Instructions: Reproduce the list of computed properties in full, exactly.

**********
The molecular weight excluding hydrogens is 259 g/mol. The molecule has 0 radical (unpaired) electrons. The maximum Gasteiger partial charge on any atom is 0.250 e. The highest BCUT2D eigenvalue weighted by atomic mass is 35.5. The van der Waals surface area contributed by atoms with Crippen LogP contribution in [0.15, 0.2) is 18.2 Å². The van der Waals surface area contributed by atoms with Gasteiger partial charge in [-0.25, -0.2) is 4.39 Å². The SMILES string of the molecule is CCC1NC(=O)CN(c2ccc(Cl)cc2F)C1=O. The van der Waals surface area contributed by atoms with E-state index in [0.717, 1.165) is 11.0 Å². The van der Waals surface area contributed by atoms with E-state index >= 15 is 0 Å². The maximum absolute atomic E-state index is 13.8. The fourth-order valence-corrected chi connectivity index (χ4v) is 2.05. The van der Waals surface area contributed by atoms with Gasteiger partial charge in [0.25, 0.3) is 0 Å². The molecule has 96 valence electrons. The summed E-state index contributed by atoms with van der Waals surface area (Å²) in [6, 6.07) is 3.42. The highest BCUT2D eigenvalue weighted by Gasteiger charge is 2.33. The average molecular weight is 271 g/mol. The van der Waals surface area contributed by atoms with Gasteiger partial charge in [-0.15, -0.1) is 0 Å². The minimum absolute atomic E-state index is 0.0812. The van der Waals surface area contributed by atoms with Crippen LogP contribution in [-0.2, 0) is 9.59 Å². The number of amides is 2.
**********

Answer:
The molecular weight excluding hydrogens is 259 g/mol. The molecule has 0 radical (unpaired) electrons. The maximum Gasteiger partial charge on any atom is 0.250 e. The highest BCUT2D eigenvalue weighted by atomic mass is 35.5. The van der Waals surface area contributed by atoms with Crippen LogP contribution in [0.15, 0.2) is 18.2 Å². The van der Waals surface area contributed by atoms with Gasteiger partial charge in [-0.25, -0.2) is 4.39 Å². The SMILES string of the molecule is CCC1NC(=O)CN(c2ccc(Cl)cc2F)C1=O. The van der Waals surface area contributed by atoms with E-state index in [0.717, 1.165) is 11.0 Å². The van der Waals surface area contributed by atoms with E-state index >= 15 is 0 Å². The maximum absolute atomic E-state index is 13.8. The fourth-order valence-corrected chi connectivity index (χ4v) is 2.05. The van der Waals surface area contributed by atoms with Gasteiger partial charge in [0.25, 0.3) is 0 Å². The molecule has 96 valence electrons. The summed E-state index contributed by atoms with van der Waals surface area (Å²) in [6, 6.07) is 3.42. The highest BCUT2D eigenvalue weighted by Gasteiger charge is 2.33. The average molecular weight is 271 g/mol. The van der Waals surface area contributed by atoms with Gasteiger partial charge in [-0.15, -0.1) is 0 Å². The minimum absolute atomic E-state index is 0.0812. The van der Waals surface area contributed by atoms with Crippen LogP contribution in [-0.2, 0) is 9.59 Å². The number of amides is 2.